Monday, September 30, 2019

Developing Approaches of Supply Chain Management Systems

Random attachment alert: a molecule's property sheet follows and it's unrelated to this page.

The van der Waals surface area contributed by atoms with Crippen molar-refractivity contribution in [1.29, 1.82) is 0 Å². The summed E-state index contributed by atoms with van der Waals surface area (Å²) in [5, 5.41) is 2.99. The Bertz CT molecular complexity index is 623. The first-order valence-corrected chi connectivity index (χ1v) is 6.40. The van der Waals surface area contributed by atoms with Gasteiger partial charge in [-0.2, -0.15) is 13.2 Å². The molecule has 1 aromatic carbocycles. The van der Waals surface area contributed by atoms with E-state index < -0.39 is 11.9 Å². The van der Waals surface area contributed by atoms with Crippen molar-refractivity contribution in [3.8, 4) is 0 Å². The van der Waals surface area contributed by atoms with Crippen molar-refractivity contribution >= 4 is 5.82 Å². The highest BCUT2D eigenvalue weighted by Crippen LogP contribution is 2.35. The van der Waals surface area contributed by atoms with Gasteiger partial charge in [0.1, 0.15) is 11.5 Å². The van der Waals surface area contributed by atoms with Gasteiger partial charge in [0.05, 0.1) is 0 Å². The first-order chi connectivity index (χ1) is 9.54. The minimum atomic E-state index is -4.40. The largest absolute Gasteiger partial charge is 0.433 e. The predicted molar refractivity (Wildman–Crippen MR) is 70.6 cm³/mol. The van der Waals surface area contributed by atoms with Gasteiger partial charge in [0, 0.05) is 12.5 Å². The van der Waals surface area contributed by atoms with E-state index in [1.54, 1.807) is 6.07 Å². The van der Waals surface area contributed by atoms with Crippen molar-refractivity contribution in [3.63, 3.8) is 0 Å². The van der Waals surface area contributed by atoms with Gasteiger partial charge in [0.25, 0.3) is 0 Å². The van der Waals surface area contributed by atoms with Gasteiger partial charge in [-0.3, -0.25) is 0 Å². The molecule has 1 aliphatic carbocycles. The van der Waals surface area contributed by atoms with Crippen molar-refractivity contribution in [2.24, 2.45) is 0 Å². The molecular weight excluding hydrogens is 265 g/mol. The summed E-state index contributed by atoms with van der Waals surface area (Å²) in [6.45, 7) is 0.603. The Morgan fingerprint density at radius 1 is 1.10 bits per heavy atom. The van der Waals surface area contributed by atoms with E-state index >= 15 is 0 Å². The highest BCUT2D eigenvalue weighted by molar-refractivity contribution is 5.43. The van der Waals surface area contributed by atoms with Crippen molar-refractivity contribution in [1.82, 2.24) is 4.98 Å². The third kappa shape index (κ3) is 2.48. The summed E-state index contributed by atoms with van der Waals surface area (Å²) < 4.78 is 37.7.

296 The International Arab Journal of Information Technology, Vol. 5, No. 3, July 2008 Developing Approaches of Supply Chain Management Systems of Enterprises in Pakistan Danish Irfan1, 2, Xu Xiaofei1, and Deng Sheng Chun1 1 School of Computer Science and Engineering, Harbin Institute of Technology, China 2 Department of Computer Science, COMSATS Institute of Information Technology, Pakistan Abstract: This paper identifies the problems of pakistani enterprises concerning supply chain networks and orders solutions to improving its overall performance and competitiveness.Seldom, a non-trivial amount of research efforts has been made in emergent nations to improve and enhance supply chain management paradigm. Our survey comprised nine enterprises; among them four are successfully modelled and presented. The detailed supply chain structure and study is also made. The paper concludes by suggesting and adopting modelled approach to the corporations in their move towards implementing supply chain management strategies. Keywords: Supply chain, supply chain management, supply chain networks. Received October 14, 2006; accepted April 25, 2007 1. Introduction Supply Chain Management (SCM) has gained ignificance as one of the 21st century’s manufacturing technology and innovative paradigms for improving organizational competitiveness. SCM has been considered a competitive strategy for integrating suppliers and customers with the objective improving response time and flexibility [6]. Competitiveness in today’s marketplace depends closely on the ability of a firm to grip the challenges of reducing lead-time, cost estimation, increasing customer service levels and improving product quality. Conventionally, sourcing, production, distribution and marketing have been working independently. Unfortunately, although they seem to be working owards a common goal, the organizational units have different objectives. Nowadays, the focus is shifting toward digitally integra ted demand and Supply Chain (SC) configurations that are built around establishing networks of relationships between the firm, its suppliers, customers and partner entities. In our paper, we explain the work of different enterprises of pakistan considering their abilities and the SCM key challenges faced in developing their SCM approach. The data utilized for different SCM systems in this paper are derived from large, nationwide and cosmopolitan pakistani corporations, mong them four of which we refer to as enterprises A, B, C and D. Section 1 gives a brief introduction of the four enterprises from SCM perspective. Section 2 describes the related work in SCM. In section 3, we study existing systems and propose the SCM models for each enterprise. Section 4 concludes the study and presents future directions and strategies. 2. Related Work Unfortunately, there is no explicit narration of SCM or its activities in the literature [2]. The ultimate success of firms will depend on managemen t’s ability to integrate the company’s intricate network of business relationships, allowing improved decision making and onsequently, reducing cost and customer response time. SCM is not only this but much more and beyond. SCM concerns neither to minimize nor to maximize but rather to optimize (integration, coordination, variability, uncertainty management and control) processes for the enterprise. An efficient and responsive SCM aims to move from a simple SC Figure 1 (a) to a well structured and extended SC Figure 1 (b). (a) Simple supply chain. (b) Extended supply chain. Figure 1. Supply chain type. Developing Approaches of Supply Chain Management Systems of Enterprises in Pakistan Literary summary shows the SCM concepts as ollows: centralized vs. decentralized control, business process re-engineering strategies, information distortion, detrimental effect of bullwhip factor, SCM for suppliers and firms performance, incorporating model between supplier and retailer; benefits, impact, influence, activities, challenges to integrated SCM, need for performance measures for support of global supply chain improvement; value of information in a two level SCM; modelling the complexity and dynamics; design and management for SC systems; information sharing; and applications of lean thinking to manufacturing operations [3].Supply chain strategy assessment including sourcing, development of inventory planning and management processes, benchmarking and SC Key Performance Indicators (KPI) collectively approach improvement of SC performance. It combines a strategic approach with practical tactical solutions that save time and money for the consumers. Nowadays, few enterprises are in commencement to adopt SCM to improve their performance and to address their unfavourable inter-organizational purchaser-supplier relationships and disjointed processes. Although SCM in erection is still in its infancy, there is a need for SCM adoption to date and o scrutinize whe ther its maturity matches the key features of such a class of improvement. SCM featuring market saturation driven, operationally agile, consumers customized, logistics optimized and trade focused prioritization are accenture’s successful supply chain strategies which are widely varied but are equally successful [1, 5]. In [4] the SCOR reference model captures the â€Å"as-is† state of the business process with the objective of achieving the desired â€Å"to-be† future state of PTC, pakistan. In the next section we proceed with the modelled SCN schema of the following enterprises. 3. Typical Enterprises Concerning SCM inPakistan In this section, we describe the enterprise structure one by one. Firstly, enterprise ‘A’ describes the SCM phase inspection of certain Vehicle (V). Secondly, enterprise ‘B’ gives proposal of Business to Consumer (B2C) model for development of electrical appliances. Then, enterprise ‘C’ discusses SCM for design and manufacture segments of communication equipment and lastly, enterprise ‘D’ shows the SC mechanism at a research oriented enterprise. We refer to appendix A for acronyms used in this paper. 3. 1. Enterprise ‘A’: SCM Phase Inspection† of Certain Vehicle (V) In this enterprise study, we only focused on the SCM hase inspection of certain Vehicle (V). Its key 297 segments are forecasting, planning, scheduling, demand of components and procurements. The purpose of this phase inspection is to access and evaluate: †¢ Usage of vehicle ‘V’. †¢ Calendar based inspection schedule staggered so as to assure the SC procurement. †¢ Induction of vehicle for inspection in the presently available time. The hierarchy of phase inspection in the enterprise ‘A’ concerning SCM is shown in Figure 2. In Charge Engineering Branch Control Branch Sub Engineering Branch Phase Inspection Branch Figure 2. Hierarchy of phase in spection in enterprise ‘A’.If vehicle usage is more than the specified time then inspection time held is decreased, i. e. , from 10 months to one year. The types of phase inspection as described by OEM along with its codes are shown in Table 1. Table 1. Types of phase inspection as described by OEM. Inspection Code M1 M2 M3 M4 Time (Days) 20 21 22 25 The ‘premeditated maintenance’ branch views the item’s checklist. It receives the current stock levels for a variety of stock types required for inspection and monitors the flow of materials in and out of inventory. All the items are prerequisite before phase inspection’s induction starts.The control branch takes responsibility and forecasts to keep living items recorded and tracks them for timely replacement. It forecasts the processes on three-monthly, six-monthly, yearly and bi-yearly basis. The demand process is initiated by the user and a query is sent to the logistics department. Jet warehou se takes action on demand via Automatic Logistics Management System (ALMS). The demand is processed to the depot for accomplishment; otherwise the item is put on demand from source abroad in consultation with the head office of the department. The SC in phase inspection of the vehicle is shown in Figure 3.It includes procurement agencies, depot Ware Houses (WH), logistics, jet stores, material control and the users. Table 2 shows demand priorities over the lead times of the phase inspection. The ‘designator priority system’ of current enterprise is based on historical assumptions, experience, system log-in, log-out time, intercontinental and local logistics 298 The International Arab Journal of Information Technology, Vol. 5, No. 3, July 2008 in-between lead times and depot area. Here the consumption is based on usage value. Table 2. Demand priorities over the lead times. Demand Priority Code Lead Times (Days) 03 06 13 2 – 13 16 – 17 69 – 84 Alterin g the item criteria for phase inspection is defined as: †¢ Mandatory change items as specified by OEM are forecasted, procured and kept as a kit. †¢ Conditional change items are demanded if the bench checks fail. Firstly, items are sent for Local Repair (LR) and issues Dead-Line-Date (DLD). If it succeeds, items are sent back to procurement department; otherwise a query is placed to the Local Manufacture (LM) department. Automated Logistics Management System – ALMS Automatic inventory management system – AIMS Deport automated inv. management system – DAIMS DAIMS financial management systemAIMS financial management system Purchase order management system – POMS Local purchase management system – LPMS Clothing exchange management system – CEX Catalogue management system – CMS Stowage tracking system – STS Transportation management system -TMS Preservation data collection & analysis system – PDCAS Serialized parts management system – SPMS Calibration management system -CMS Worker training system – WTS Figure 4. Automatic logistics management system. Figure 3. SCM phase inspection of a certain vehicle (V). In the proceeding section we discuss ALMS, an automated system adopted by enterprise ‘A’. 3. 1. 1.Automatic Logistics Management System Automatic Logistics Management System (ALMS) is an interactive, fully automated, incorporating data processing, knowledge base and effective support to all operational units in the organization. It is a family of software implemented on an IBM 3090 machine. Its main functions are inventory and maintenance management. Mainly, it contains a maintenance and supply module as shown in Figure 4. The ALMS characterises the SCM phase which make the whole system. SC modules of ALMS are comprised of Automatic Inventory Management System (AIMS), Deport Automated Inventory Management System (DAIMS), Purchase OrderManagement System (POMS), Loc al Purchase Management System (LPMS), Clothing Exchange Management System (CEX), Catalogue Management System (CMS) and Transportation Management System (TMS). These components results in: †¢ Featuring the whole SC of phase inspection of the enterprise. †¢ Online requisitioning and feed back status. †¢ Auto requisitioning based on demand level. †¢ Assets visibility to all authorized users. †¢ Repairable asset control through Stowage Tracking System (STS). Essential supply reports are made daily on a document register and submitted to higher authorities for completion indication of this phase. Here it oncludes the SCM of phase inspection of Vehicle (V). 3. 2. Enterprise ‘B’: Proposal of Business to Consumer Model for Development of Electrical Appliances Enterprise ‘B’ gives a SCM model for proposal of B2C development of electrical appliances. The main objectives include: †¢ Multiple vendor development for large scale production. †¢ Efficient demand and supply management system. †¢ Self driving automated network. †¢ After sales support network for production support services like spare parts and repair. †¢ Awareness of SC actors. The first objective explains the contingency plan, i. e. , not depending on a single vendor and must have eliable supplier/s. The Main SCM activities of the B2C model for electrical appliance growth are shown in Figure 5. Depending upon product status and type, the customer interaction with the SC can be categorized into three parts. First, in case of complex products e. g. , ship. Customers have to directly contact the manufacturers or the OEM. Second, e. g. , in case of a car, the customer can contact a repair factory and the repair factory or agent can contact the manufacturer. Last, in the example of a desktop computer, the customer contacts with the sales distributors, who further link with the regional suppliers and so on.Developing Approaches of Supply Cha in Management Systems of Enterprises in Pakistan Figure 5. SCM activities flow and coordination in B2C model for development of electrical appliances. Figure 6 describes the use case diagram of the characters of the â€Å"as is† schema of current enterprise. Our main characters include national and regional suppliers, manufacturer, local shop and the customer. 299 In the current system, SCM comprises three main departments: sales and marketing, production and planning control, and procurement and inventory management which serve as the backbone of the SC. The planning phase goes through MRP which checks hat, for whom and how much to order. Capacity planning overviews the additional investment (if any) to meet the targets. Then production planning looks for facilities, technical and transportation phases. Sourcing makes the order scarification. In Bill Of Materials (BOM) it shows the item source code from local and foreign production within the enterprise and then assembles. I t lacks in maintaining a standard of vendor evaluation. The enterprise ‘C’ schema is shown in Figure 7. Figure 6. Case diagram of â€Å"as is† process. The time frame of implementing SCM activities flow is shown in Table 3. The current enterprise chema lacks in customer relationship phase. Regional suppliers must be expanded to give a broader scope for its customers and local retailers. Table 3. Time frame of implementation for different phases. The goal to eliminate the vast majority (costs of receiving, shipping, expediting, data entry, data processing, accounting, and error follow-up) of regional suppliers need Just-In-Time (JIT) interaction with the manufacturer for enhancement of effective SC. 3. 3. Enterprise ‘C’: Design and Manufacture Segments of Long Message Equipment Enterprise ‘C’ discusses design and manufacture segments of long message equipment with the bjective to acquire and develop a sophisticated technological base for long message systems and to enlarge and expand production of components. Durable AS400 system support is available for its Enterprise Resource Planning (ERP) and Supply Chain Network (SCN). Figure 7. Design and manufacturing framework for enterprise ‘C’. For ordering, quotations are called and regarding the minimum amount quotation the order is placed. The steps include: †¢ †¢ †¢ †¢ Quotations call/ float. Cost comparison statements. Selection of potential customers. Order placement. The Receiving/ storing section receives the items in orm of Semi Knock Down (SKD) and Completely Knock Down (SKD). Right from the main entry of the goods in the enterprise, a receipt is generated against the goods received. The phases include Incoming Good Inspection (IGI), Incoming Goods Forwarding (IGF), Incoming Goods Receiving (IGR), allotting code No’s to items and updating inventory in the system. The Quality Control (QC) of the engineering department ensure s the quality of the received products. The receipts along with the inspected goods are frontward to the store department. Here an inventory code is generated for each item. The make/ deliver ensure alue addition and quality inspection. The question arises why to have an inventory? Our requirements fulfil the answer for the question. First, we want to meet anticipated demand and smooth production requirement. Second, we want to have a buffer of items and avoid stock out. It also takes advantage of the order cycle and hedges against price increase. The business nature of the under discussed 300 The International Arab Journal of Information Technology, Vol. 5, No. 3, July 2008 enterprise can be categorized as â€Å"make-to-order† and â€Å"engineer-to-order†. The customer tells specification and the RandD of the enterprise works on the required emand of its customer. The main work in current enterprise ‘C’ is made on â€Å"inventory turn over† or â₠¬Å"turnaround time calculation†. For this, let inventory turnover be Q, inventory I, sales S, cost C and time taken t for the system. Then Q is defined as number of times a company is able to convert its inventory I into sales during the course of a year. It is calculated by dividing cost of sales by average inventory. Q= C( t ) I( t ) (1) Turnaround time= Cost of goods sold from stock sales during one year (2) Average inventory investment during one year past Table 4. Annual inventory turnover. Year Annual Cost ofGoods Sold ($) Inventory ($) Investment Annual Inventory Turnover 2000 – 01 85692 12312 2001 – 02 2002 – 03 2003 – 04 2004 – 05 77600 99356 50000 65000 14923 21981 9766 15330 6. 96 5. 20 4. 52 5. 12 Average 4. 24 5. 21 Table 4 shows the annual inventory turnover which converts inventory into saleable goods for this product. Most of the inventory is pilled up which also checks sales vs. inventory. The disadvantage of annual inventory turnover shows the block up inventory of the enterprise which could be used for some other purposes in the enterprise. Some of the reasons for the pilling up of inventory show that: This analysis of inventory has revealed the cases for increase in inventory over the years. †¢ Some stock is held to cater for after sales support during the warranty period as well as for providing repair services against invoices. †¢ For items where backup support from the main supplier has been stopped, the enterprise has to keep some inventory to provide backup support to its customers. †¢ In order to meet the spare requirement for customers under the contractual obligations, a certain stock of modules is kept. †¢ Pre-ordered materials that are not converted into sales also add up to stock up inventory. Some items are pilled up due to Minimum Order Quantity (MOQ) requirement. The imperfections found in the system are tribulations to manufacturing. First, there is demand of items but no traceability. Demand section is unable to predict the items to fulfill the demand. Second, there is no entry of lead times showing the absence of items from inventory physically. 3. 3. 1. Recommendations for Improvement in Turnover Time of Inventory †¢ All items (sales stores as well as main stores) required after-sales-support during the warranty period may be shifted for the repair (R code) warehouse. The items lying in repair may be xcluded from inventory evaluation. †¢ After the completion of delivery against a project or near the closing of the financial year, if the bulk of the project is delivered, which ever is earlier, the sales and marketing department will transfer an appropriate quantity of modules for backup support during the warranty period to the repair warehouse. †¢ The cost of such items, as worked out by the finance department should be charged to the after sales support account. †¢ When the product is phased out and its backup support i s stopped by the main supplier to other collaborators, the balance of materials for that roduct may be zero valued. †¢ The responsibility of the issuance of material from the repair warehouse should rest with the customer services department. In order to realize some of the struck up funds in the preordered existing inventory of the enterprise, the same may be offered as discounted prices to prospective customers. †¢ Greater emphasis may be given on accurate forecasting to avoid losses resulting from failure to sell pre-ordered material. †¢ The purchase committee should also take care in placing orders against anticipated customer orders. If possible, an agreement should be made with the upplier where it will be bound to take back the materials if the expected customer order is not received. The exercise for obsolescence should be carried out regularly especially after every six months and the materials identified as obsolete should be disposed of to rationalize inven tory value as well as to free storage space. The above SCM study gives opportunity to gain knowledge about: †¢ Envisioning the whole SC and understand its impact on inventory †¢ Cost reduction for a better inventory control †¢ Differentiation between visualizing different ordering types in an enterprise like make to order, ake to engineer and assemble to order etc. , and the same, can be compared with current systems. †¢ Understand how a surplus inventory plays a vital role in lashing up the capital investment of an enterprise (turnover value). Developing Approaches of Supply Chain Management Systems of Enterprises in Pakistan †¢ Understand and calculate turnaround value and its benefits by considering the saved investment to be utilized in an additional business opportunity for the same enterprise. †¢ Understand the impact of ABC analysis on Economics Order Quantity (EOC). †¢ Understand the importance and various aspects of oftware utilization for a good inventory management through visibility and traceability of information. †¢ To use jargons of SC and inventory management effectively and confidently while discussing relevant issues in the current enterprise. 301 receives items from the supplier, called the incoming inspection department. Then items go through various phases from a vendor. The targets for incoming inspection are based on acceptance or rejection of the receiving goods. Specifications of the items like standard, grade, dimension, drawing etc. , are given by that particular department‘s program management which require particular components.A conformance report of the product with specifications acts as a base for rejection or acceptance of incoming items. If a regular obsession is bought then it only needs an OEM certificate. 3. 4. Enterprise ‘D’: SC Mechanism at a Research Enterprise Enterprise ‘D’ embraces the Planning and Production Control (PPC) department, logistics, supplier, log warehouse, QC and demand department for completion of its SCM. It adopts a Supplier Quality Management (SQM) system in the enterprise. Its significance concludes: †¢ The enterprise demands very high standards of its products and in-time delivery of the components. Failure of hardware or software in the business can be calamitous. †¢ Implementation of quality system model AS9100 Quality Management System (QMS) for quality assurance in design, development, production and installation. AS9100 QMS is being used for supplier support. For this, the enterprise provides modern equipment and training for its suppliers. AS9100 was formed to bring all of its vendors to one platform for production of a high standard product. SQM system starts with the implementation of the Master Production Schedule (MPS) of the enterprise. It maintains a database of all suppliers for supplier performance analysis.By communication, it makes a confirmation that synchronization exists betw een the production and supplier components, happening at component level by using cards. The components which are falling short or at production line are mentioned by the card. The components at assembly are measured by the operator who accordingly upgrades and passes it to the logistics department, manually or through the ERP system. The logistics department has visibility about components falling short or in excess. It sends orders to its suppliers whether they bring items internationally or locally. How does quality play an important role in SCM?The system not only ensures JIT delivery but also ensures the right quality of product has been delivered. The QMS works for Quality Control (QC), Quality Assurance (QA) and supplier evaluation system. The link to SC is built through the QC department which Figure 8. SCM pyramid for research enterprise. The focus on supplier control in AS9100 QMS machine gives globalization, diversity of regional requirements, challenges of assuring quali ty of products and suppliers throughout the world and intime delivery. Various vendors/ suppliers or tiers are distributed all over the world, so it is very difficult to align them at ne quality level. Figure 8 shows SCM pyramid tiers for this research enterprise. In the current enterprise, tier 1 produces the vehicle, tier 2 concerns in the software development and tier 3 deals with component assembly and so on. Now, how do we assure that all of these tiers are manufacturing products at a quality and attuned with the standards, or according to the pattern given by the organization? For assurance and conformation of the above scenario, we apply the demand-pull logic of JIT theory. For its deployment, multitasking is ensured, various components are being manufactured at various vendors nd they are required for final assembly. MPS is made commune to all vendors. Since the enterprise status is online, all the components are brought in time to final assembly and fabricated and then deli vered to customers. The current enterprise’s MPS is analyzed on the basis of orders, forecasting, and capacity. It depends upon the size of this period and ABC classification of the supplier. The demand planning shows the supplier visibility/ negotiation and the cumulative lead time of the system. The system SC cycle contains the works orders which are issued on the basis of MPS and orders. The job ards play an important role in this scenario. 302 The International Arab Journal of Information Technology, Vol. 5, No. 3, July 2008 for quality, supplier training, seminar/ exhibition, supplier quality audit and supplier improvement strategies. Hence, we conclude adaptation of the most promising innovations enabled by the modern ITenhanced SCM systems. The modelled approach of the SCM system provides a foundation for future experimentation with prospect scenarios and strategies. Acknowledgments Anonymous reviewers are acknowledged. This work was supported by the National Key Techn ology R andD Program of China (Grant No. 2006BAH02A09) and the High Technology R and D Program of China (Grant No. 2006AA04Z165). PhD Scholarship for Mr. Danish Irfan is awarded by COMSATS Institute of Information Technology (CIIT), Pakistan. Figure 9. JIT pull logic for customer demand. References [1] 4. Conclusions Our current exertion demonstrates that SCM can make a huge impact on the enterprise’s bottom line and customer’s satisfaction level. In the enterprise ‘A’ study, the schema needs design enhancement. Alteration of â€Å"lead time† and â€Å"cycle time† is desired to be minimized and optimized further.Enterprise ‘B’ needs to improve the customer relationships. Regional suppliers must be expanded to give a broader scope for its customers and local retailers. Regional suppliers also need JIT interaction with the manufacturer for enhancement of effective SC. In Enterprise ‘C’, we conclude that the SCM structu re can be made easy by categorization of the items, focused lead times for delivery, cost and quality to acquire and develop a sophisticated technological base for enlarging and expansive production of components. Delivery target of the product to customer is scheduled keeping the view main items in our designed SCM.Thus, it also enables managers to reduce their cost through more effective contract negotiations. Concerned managers now can direct that class A items may be reviewed frequently to reduce the average-lot size and to keep their inventory records accurate. In Enterprise ‘D’, SC targets its goals by making demand visibility through an online ERP system. It has compressed time and breaks down barriers for the top management/ leadership of the enterprise. It has also learnt the organization as working together and teamwork brings up an active SC domino effect. The effective SC has also lead the enterprise to break down arriers by efficient communication, initial planning meetings, communication during contract, partnership [2] [3] [4] [5] [6] Tompkins J. , â€Å"Beyond Supply Chain Management,† Supply Chain Management Review, http://www. scmr. com/article/CA629657. html, 2000. Cooper M. , Lambert D. , and Pagh J. , â€Å"Supply Chain Management: More than a New Name for Logistics,† The International Journal of Logistics Management, vol. 8, no. 1, pp. 1-13, 1997. Hurst B. and Jennifer J. , â€Å"A Network Based Methodology to Model Supply Chain Systems,† PhD Thesis, The University of Iowa, 2002. Irfan D. , Xiaofei X. , and Shengchun D. , â€Å"ASCOR Reference Model of the Supply Chain Management System in an Enterprise,† International Arab Journal of Information Technology, vol. 5, no. 3, pp. 292-299, 2008. Saad M. , Jones M. , and James P. , â€Å"A Review of the Progress Towards the Adoption of Supply Chain Management (SCM) Relationships in Construction,† European Journal of Purchasing and Supply Manageme nt, vol. 8, no. 3, pp. 173183, September 2002. Wu J. , Ulieru M. , Cobzaru M. , and Norrie D. , â€Å"Supply Chain Management Systems: State of the Art and Vision,† in Proceedings of the IEEE Conference on Management of Innovation and Technlogy (ICMIT), pp. 59-764, 2000. Danish Irfan is a PhD scholar in School of Computer Science and Engineering at Harbin Institute of Technology, Harbin, China PRC. His research interests include data clustering applications, business intelligence, and SCM. Developing Approaches of Supply Chain Management Systems of Enterprises in Pakistan Xu Xiaofei is a professor and dean of School of Computer Science and Engineering at Harbin Institute of Technology, Harbin, China PRC. His research interests include computer integrated manufacturing system, database systems, supply chain management, agile virtual enterprises, management nd decision information system, and knowledge engineering. He has published more than 200 academic papers. He is the stand ing member of the Council of China Computer Federation, member of the Expert Group for Discipline of Computer Science and Technology in the Academic Degree Committee of China State Council. 303 Deng Sheng Chun is an associate professor in School of Computer Science and Engineering at Harbin Institute of Technology, Harbin, China PRC. His research interests include computer integrated manufacturing system, supply chain management, business intelligence, and data mining applications.